The more Pakistani I was, the less of a girl I was in the eyes of the white suburban people I saw daily. Pakistani means hairy, smelly, backward, engaged at ten years old, to them. For them to be involved with me meant that I had to be ‘different’, that despite my skin and family they had to see me as white, or colourless to compute me as a whole person or a person they could relate to. To me though, being a Muslim Pakistani girl raised by women was entirely different. It was fragrant, singing, peeling vegetables and tossing rotis while we discussed at length how terrible men are, what was for dessert, was there enough salt in pakoras? After dinner it was sitting in the bedroom, still chatting while my mother threaded our upper lips one by one. Those were Sundays.
My grandmother only wore silk or cotton, her belly was big and soft like her smile. I remember the gold teeth so often exposed with big laughs at inappropriate moments. My mother effortlessly existed as a woman in dresses, short hair, and handmade chappals from Lahore. My aunt in her hijab outside would fuss over her hair indoors. These women taught me by example what beauty and authenticity was. I was in awe of their utterly shameless womanness, brownness. Sometimes that felt as unattainable as billboard beauty. They were this whole other dimension where beauty could be fat, odd, full of life, not for anyone’s eyes but yours. Nothing the people I knew at school would get. My mother always told me I was not what the white people saw me as, I was too extraordinary for them to understand.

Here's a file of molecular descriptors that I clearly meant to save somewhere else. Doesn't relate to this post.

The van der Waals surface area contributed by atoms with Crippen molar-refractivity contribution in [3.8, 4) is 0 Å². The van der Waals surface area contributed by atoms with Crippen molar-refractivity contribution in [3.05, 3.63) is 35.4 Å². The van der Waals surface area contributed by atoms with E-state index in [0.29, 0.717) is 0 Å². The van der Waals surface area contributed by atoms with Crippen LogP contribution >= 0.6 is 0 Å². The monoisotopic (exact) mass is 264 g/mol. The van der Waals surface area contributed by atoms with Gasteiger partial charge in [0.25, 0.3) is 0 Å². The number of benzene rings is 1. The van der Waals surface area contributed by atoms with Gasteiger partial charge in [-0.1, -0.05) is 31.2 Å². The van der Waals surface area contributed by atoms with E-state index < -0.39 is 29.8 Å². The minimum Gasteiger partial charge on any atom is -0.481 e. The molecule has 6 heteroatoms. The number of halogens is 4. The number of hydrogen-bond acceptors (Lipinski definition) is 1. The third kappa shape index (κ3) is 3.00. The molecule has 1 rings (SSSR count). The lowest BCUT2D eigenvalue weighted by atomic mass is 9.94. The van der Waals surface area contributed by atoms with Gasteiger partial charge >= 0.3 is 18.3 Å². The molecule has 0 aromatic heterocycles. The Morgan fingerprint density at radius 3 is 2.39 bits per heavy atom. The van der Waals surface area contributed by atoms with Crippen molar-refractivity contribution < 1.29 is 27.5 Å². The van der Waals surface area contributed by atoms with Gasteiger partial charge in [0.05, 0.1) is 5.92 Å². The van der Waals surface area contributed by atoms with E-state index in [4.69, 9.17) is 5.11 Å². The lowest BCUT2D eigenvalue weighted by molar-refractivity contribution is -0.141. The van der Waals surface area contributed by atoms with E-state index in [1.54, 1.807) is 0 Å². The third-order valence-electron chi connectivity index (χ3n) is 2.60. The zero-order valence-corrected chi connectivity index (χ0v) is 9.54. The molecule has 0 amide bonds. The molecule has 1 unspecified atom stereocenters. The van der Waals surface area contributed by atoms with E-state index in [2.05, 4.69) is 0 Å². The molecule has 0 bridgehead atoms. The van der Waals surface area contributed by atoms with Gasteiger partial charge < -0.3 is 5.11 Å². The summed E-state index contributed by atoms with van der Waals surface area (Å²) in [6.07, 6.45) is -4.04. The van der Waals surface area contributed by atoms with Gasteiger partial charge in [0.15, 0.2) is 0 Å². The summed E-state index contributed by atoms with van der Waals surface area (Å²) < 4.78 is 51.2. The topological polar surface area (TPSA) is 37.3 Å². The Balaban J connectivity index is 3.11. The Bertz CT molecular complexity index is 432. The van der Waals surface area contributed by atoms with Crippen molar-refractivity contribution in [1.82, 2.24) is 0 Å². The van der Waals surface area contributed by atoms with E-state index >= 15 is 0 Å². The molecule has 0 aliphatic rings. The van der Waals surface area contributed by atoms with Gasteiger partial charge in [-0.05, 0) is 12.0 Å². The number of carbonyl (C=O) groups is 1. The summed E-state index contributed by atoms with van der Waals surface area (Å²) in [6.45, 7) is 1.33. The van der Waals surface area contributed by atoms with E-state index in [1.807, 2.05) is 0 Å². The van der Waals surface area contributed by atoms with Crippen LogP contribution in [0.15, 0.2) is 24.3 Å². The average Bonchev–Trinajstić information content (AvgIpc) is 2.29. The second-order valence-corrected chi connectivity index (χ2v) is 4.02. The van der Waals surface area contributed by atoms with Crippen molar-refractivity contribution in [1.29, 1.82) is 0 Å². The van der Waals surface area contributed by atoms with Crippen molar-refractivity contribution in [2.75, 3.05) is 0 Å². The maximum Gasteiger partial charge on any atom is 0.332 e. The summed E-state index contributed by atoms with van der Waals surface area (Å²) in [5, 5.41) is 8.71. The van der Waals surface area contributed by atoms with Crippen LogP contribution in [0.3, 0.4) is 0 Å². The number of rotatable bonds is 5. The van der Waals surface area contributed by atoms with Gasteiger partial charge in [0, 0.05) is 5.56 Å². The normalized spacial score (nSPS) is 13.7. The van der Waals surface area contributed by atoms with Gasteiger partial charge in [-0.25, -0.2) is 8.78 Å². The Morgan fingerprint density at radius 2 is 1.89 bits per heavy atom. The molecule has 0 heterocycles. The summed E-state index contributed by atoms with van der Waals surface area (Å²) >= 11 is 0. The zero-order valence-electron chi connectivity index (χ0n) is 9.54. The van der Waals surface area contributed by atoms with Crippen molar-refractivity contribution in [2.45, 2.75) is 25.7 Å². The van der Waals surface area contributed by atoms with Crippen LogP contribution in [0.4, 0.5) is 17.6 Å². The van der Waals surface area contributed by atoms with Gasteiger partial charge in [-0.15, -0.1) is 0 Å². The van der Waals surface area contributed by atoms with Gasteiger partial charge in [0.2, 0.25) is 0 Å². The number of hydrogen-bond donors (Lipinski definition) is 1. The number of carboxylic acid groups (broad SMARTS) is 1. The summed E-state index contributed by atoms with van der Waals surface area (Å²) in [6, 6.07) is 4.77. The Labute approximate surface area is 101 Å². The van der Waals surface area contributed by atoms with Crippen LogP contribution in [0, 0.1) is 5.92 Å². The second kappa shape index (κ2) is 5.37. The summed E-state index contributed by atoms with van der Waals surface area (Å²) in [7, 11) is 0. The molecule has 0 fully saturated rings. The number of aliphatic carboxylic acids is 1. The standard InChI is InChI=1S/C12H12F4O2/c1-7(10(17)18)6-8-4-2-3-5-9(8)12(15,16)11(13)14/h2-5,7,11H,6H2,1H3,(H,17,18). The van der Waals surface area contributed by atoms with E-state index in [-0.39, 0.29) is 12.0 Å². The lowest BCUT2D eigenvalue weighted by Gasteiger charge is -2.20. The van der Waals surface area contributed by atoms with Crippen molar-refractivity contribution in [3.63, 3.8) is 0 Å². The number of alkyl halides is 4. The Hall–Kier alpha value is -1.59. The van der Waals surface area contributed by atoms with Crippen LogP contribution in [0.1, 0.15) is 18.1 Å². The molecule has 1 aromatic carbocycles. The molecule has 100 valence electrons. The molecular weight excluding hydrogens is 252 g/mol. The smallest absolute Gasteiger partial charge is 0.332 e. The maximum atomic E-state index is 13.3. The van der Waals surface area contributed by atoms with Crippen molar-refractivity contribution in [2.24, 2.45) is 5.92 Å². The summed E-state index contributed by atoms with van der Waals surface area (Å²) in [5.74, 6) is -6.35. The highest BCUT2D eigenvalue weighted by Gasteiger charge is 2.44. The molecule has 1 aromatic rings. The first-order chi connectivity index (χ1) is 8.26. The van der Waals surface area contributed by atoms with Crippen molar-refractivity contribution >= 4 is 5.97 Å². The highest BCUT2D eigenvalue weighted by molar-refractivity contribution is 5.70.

I was in awe of their utterly shameless womanness, brownness.
Every day, I try to make a version of these smells, voices, and people on my body, on my face. It’s never quite what I want it to be, it never feels honest enough or beautiful enough. But, most of the time I wear the same clothes daily because it is so exhausting to choose who I want to look like. I usually don’t wear makeup. But then when it strikes me, I feel the constantly moving image of who I am as a blessing. I always loved art because it is so beyond words, but I keep trying to write about it, the gap between sensation and words always too large. My Tunisian professor referred to ‘plastic arts’ and now when I make really deliberate aesthetic choices, I am all plasticity.
Some days I’ll stretch out my queerness here and my desiness there, pull out a little masculinity and I’m all set. Other days I only have the strength to stretch my queer arm but not my Pakistani one; the combinations vary, the result never consistent, like the person. On those days I know my mother was right, I am always too extraordinary for them to understand. I see all my siblings, queer, of colour, confused and insecure when we’re supposed to be cool and interesting. You have it too, the insides that stretch far beyond what a body can do, what a face can show. Tragic magic.